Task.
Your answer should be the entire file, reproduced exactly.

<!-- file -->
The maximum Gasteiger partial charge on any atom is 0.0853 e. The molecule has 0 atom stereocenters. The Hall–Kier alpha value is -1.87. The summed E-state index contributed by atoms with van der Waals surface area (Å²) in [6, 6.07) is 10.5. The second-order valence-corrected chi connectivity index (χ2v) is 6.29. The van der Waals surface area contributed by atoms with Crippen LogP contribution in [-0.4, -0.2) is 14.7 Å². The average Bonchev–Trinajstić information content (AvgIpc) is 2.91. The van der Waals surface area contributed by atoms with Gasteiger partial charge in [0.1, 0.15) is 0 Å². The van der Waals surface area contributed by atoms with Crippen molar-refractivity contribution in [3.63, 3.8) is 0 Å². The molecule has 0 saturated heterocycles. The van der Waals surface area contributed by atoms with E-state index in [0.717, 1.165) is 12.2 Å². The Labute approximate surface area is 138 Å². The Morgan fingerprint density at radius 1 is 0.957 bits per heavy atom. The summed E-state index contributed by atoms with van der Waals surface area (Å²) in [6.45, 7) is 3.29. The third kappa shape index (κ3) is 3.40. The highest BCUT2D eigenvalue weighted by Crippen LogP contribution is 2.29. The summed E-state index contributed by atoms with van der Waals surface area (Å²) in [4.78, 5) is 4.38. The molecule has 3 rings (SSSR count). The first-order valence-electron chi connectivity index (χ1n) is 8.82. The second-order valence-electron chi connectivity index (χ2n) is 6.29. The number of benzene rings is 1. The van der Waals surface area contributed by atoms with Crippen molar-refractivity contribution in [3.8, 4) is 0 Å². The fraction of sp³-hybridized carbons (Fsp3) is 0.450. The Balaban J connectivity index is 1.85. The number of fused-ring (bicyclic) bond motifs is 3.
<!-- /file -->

The maximum Gasteiger partial charge on any atom is 0.0853 e. The molecule has 0 atom stereocenters. The Hall–Kier alpha value is -1.87. The summed E-state index contributed by atoms with van der Waals surface area (Å²) in [6, 6.07) is 10.5. The second-order valence-corrected chi connectivity index (χ2v) is 6.29. The van der Waals surface area contributed by atoms with Crippen LogP contribution in [-0.4, -0.2) is 14.7 Å². The average Bonchev–Trinajstić information content (AvgIpc) is 2.91. The van der Waals surface area contributed by atoms with Gasteiger partial charge in [0.1, 0.15) is 0 Å². The van der Waals surface area contributed by atoms with Crippen molar-refractivity contribution in [3.63, 3.8) is 0 Å². The molecule has 0 saturated heterocycles. The van der Waals surface area contributed by atoms with E-state index in [0.717, 1.165) is 12.2 Å². The Labute approximate surface area is 138 Å². The Morgan fingerprint density at radius 1 is 0.957 bits per heavy atom. The summed E-state index contributed by atoms with van der Waals surface area (Å²) in [6.45, 7) is 3.29. The third kappa shape index (κ3) is 3.40. The highest BCUT2D eigenvalue weighted by Crippen LogP contribution is 2.29. The summed E-state index contributed by atoms with van der Waals surface area (Å²) in [4.78, 5) is 4.38. The molecule has 3 rings (SSSR count). The first-order valence-electron chi connectivity index (χ1n) is 8.82. The second-order valence-electron chi connectivity index (χ2n) is 6.29. The number of benzene rings is 1. The van der Waals surface area contributed by atoms with Crippen molar-refractivity contribution in [3.8, 4) is 0 Å². The fraction of sp³-hybridized carbons (Fsp3) is 0.450. The Balaban J connectivity index is 1.85. The number of fused-ring (bicyclic) bond motifs is 3.